Healthy Italian Cooking at Home

Category Archives: Risotto


For a great tasting dinner, without a lot of cleanup, look no further than a one-pot meal. The recipes for these comforting and healthy dishes below are complete meals that use ingredients that are in seasons. Add a salad, if you like, and some great tasting bread.

One of the best features of one-pot cooking is that the recipes often include vegetables, meat, rice, pasta, fresh herbs and spices all in one pot, making it a great way to cook a convenient and nutritious meal the whole family. One-pot meals can be steamed, sautéed, braised or baked and the “one pot” can be a saucepan, skillet, crock pot, pressure cooker or baking dish.

I find a large ovenproof skillet with a cover, the best pot to have in your kitchen. It can do the work of several pans in one.


Eggs Over Roasted Vegetables

6 servings


  • 3 cups small broccoli florets (about 1 inch in size)
  • 12 ounces yellow potatoes, such as Yukon Gold, cut into 1/2 to 3/4 inch pieces (about 2 cups)
  • 1 large sweet potato, cut into 1/2 to 3/4 inch pieces (about 1 cup)
  • 1 small red onion, cut into thin wedges
  • 2 tablespoons olive oil, plus extra for the baking dish
  • 6 eggs
  • 2 ounces Italian Fontina cheese, shredded (1/2 cup)
  • 1/2 teaspoon cracked black pepper


Preheat oven to 425 degrees F.

Coat a 3-quart rectangular baking dish with olive oil. Add  broccoli, potatoes, onion, olive oil and 1/4 teaspoon salt, tossing to coat all the vegetables.

Spread the vegetable mixture evenly in the dish. Roast for 10 minutes. Stir vegetables; roast about 5 minutes more or until the vegetables are tender and starting to brown. Remove the baking dish from the oven and reduce the heat to 375 degrees F.

Make six wells in the layer of vegetables. Break an egg into each well. Bake for 5 minutes. Sprinkle evenly with the shredded cheese and bake for 10 minutes more or until the egg whites are set and the yolks start to thicken. Sprinkle with pepper. Serve with some crusty Italian bread.


Roasted Chicken With Beans

6 servings


  • Two 15-ounce cans rinsed and drained Great Northern beans, or other white beans
  • 1 tablespoon olive oil
  • 6 chicken thighs (about 2-1/4 pounds total), skin removed
  • Coarse sea salt and coarse black pepper for the chicken
  • 2 medium carrots, thinly sliced
  • 1 medium onion, cut into thin wedges
  • 1 stalk celery, sliced
  • 2 cloves garlic, minced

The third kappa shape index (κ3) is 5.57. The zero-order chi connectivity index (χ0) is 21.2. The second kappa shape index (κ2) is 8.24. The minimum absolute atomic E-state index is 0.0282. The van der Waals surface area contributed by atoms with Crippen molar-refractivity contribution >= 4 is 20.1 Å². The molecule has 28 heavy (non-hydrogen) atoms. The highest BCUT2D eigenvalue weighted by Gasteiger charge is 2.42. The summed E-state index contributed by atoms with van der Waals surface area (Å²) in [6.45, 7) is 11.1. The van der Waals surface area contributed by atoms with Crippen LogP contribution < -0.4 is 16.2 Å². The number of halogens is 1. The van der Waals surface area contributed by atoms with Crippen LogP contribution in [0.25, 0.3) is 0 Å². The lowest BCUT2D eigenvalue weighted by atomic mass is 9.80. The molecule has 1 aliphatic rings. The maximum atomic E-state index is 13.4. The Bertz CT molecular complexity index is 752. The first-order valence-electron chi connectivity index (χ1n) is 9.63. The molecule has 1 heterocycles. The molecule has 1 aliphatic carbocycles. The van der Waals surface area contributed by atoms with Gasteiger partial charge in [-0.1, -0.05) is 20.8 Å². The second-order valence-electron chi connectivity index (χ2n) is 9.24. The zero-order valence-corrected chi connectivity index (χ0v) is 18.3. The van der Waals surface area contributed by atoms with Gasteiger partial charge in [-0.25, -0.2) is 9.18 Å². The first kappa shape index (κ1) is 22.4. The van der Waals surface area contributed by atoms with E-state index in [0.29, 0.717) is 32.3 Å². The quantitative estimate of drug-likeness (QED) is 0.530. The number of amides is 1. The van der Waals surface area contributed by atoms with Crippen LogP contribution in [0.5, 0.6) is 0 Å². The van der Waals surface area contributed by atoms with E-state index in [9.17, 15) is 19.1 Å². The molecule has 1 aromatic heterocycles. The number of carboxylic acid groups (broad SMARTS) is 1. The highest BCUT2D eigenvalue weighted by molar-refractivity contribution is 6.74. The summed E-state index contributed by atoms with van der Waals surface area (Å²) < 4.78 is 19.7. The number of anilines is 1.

• One 14 1/2 – ounce diced tomatoes, undrained
  • 1/2 teaspoon dried thyme, crushed
  • 1/4 teaspoon salt
  • 1/4 teaspoon cayenne pepper


Preheat oven to 350 degrees F. Sprinkle the chicken with the coarse salt and pepper.

In a large ovenproof skillet, heat oil over medium-high heat. Add chicken; reduce heat to medium-low. Brown the chicken about 10 minutes, turning once to brown both sides. Remove chicken from the skillet to a plate and set aside.

Add carrots, onion, celery and garlic to the drippings in the skillet. Cover and cook about 10 minutes or until the vegetables are tender, stirring occasionally. Stir in drained beans, undrained tomatoes, thyme, 1/4 teaspoon salt and cayenne pepper.

Bring to boiling. Arrange chicken thighs on top. Place skillet in the oven and bake, uncovered, about 25 minutes or until the chicken registers 180 degrees F on an instant read thermometer.


Spicy Braised Pot Roast And Vegetables

Coffee adds a rich, deep flavor to beef roasts.


  • 3 pound beef chuck pot roast
  • 1 teaspoon salt
  • 1/2 teaspoon ground black pepper
  • 1 tablespoon instant espresso coffee powder
  • 1 tablespoon olive oil
  • 1 large onion, cut into eighths
  • 1 green bell pepper, cut into 2-inch pieces
  • 3 cloves garlic, minced
  • 1 1/2 cups beef broth
  • 1/4 teaspoon crushed red (chili) pepper
  • 1/4 teaspoon ground allspice
  • 2 pounds butternut squash, peeled, seeded and cut into 2-inch pieces


Preheat oven to 325 degrees F. Trim fat from the meat. Rub meat with the espresso powder, salt and black pepper.

In a 6-quart Dutch oven brown roast on all sides in the olive oil over medium-high heat. Transfer to a plate.

Add onion, bell pepper and garlic to the Dutch oven. Cook and stir for 4 to 5 minutes or until the onion and garlic are tender. Return roast to the Dutch oven. Add broth, crushed red pepper and allspice. Bring to boiling.

Bake, covered, for 1 3/4 hours. Add squash. Bake, covered, for 45 minutes to 1 hour more or until the meat and vegetables are tender.

Transfer meat and vegetables to a platter; cover to keep warm. Bring liquid in the Dutch oven to boiling. Reduce heat. Simmer, uncovered, for 10 minutes until slightly thickened.

Serve sauce over meat and vegetables.


Chicago Style Deep Dish Pizza


  • 1 tablespoon olive oil
  • 1 lb. homemade or store-bought pizza dough
  • 2 cups shredded part-skim mozzarella cheese
  • 1 cup frozen chopped broccoli, defrosted and dried on paper towels
  • 2 roasted red peppers, cut into thin slices
  • 1/4 cup pitted Kalamata olives and cut in half
  • 1 garlic clove, minced
  • 1 can chopped Italian tomatoes
  • 1/4 cup chopped fresh basil
  • 1/4 cup freshly grated Pecorino Romano cheese


Let the dough come to room temperature about an hour before you are ready to make the pizza.

Preheat oven to 450 degrees F.

Coat a 12-inch cast iron or other heavy ovenproof skillet or baking pan with the 1 tablespoon of oil.

Stretch the dough into a 14 inch circle on a floured board or counter.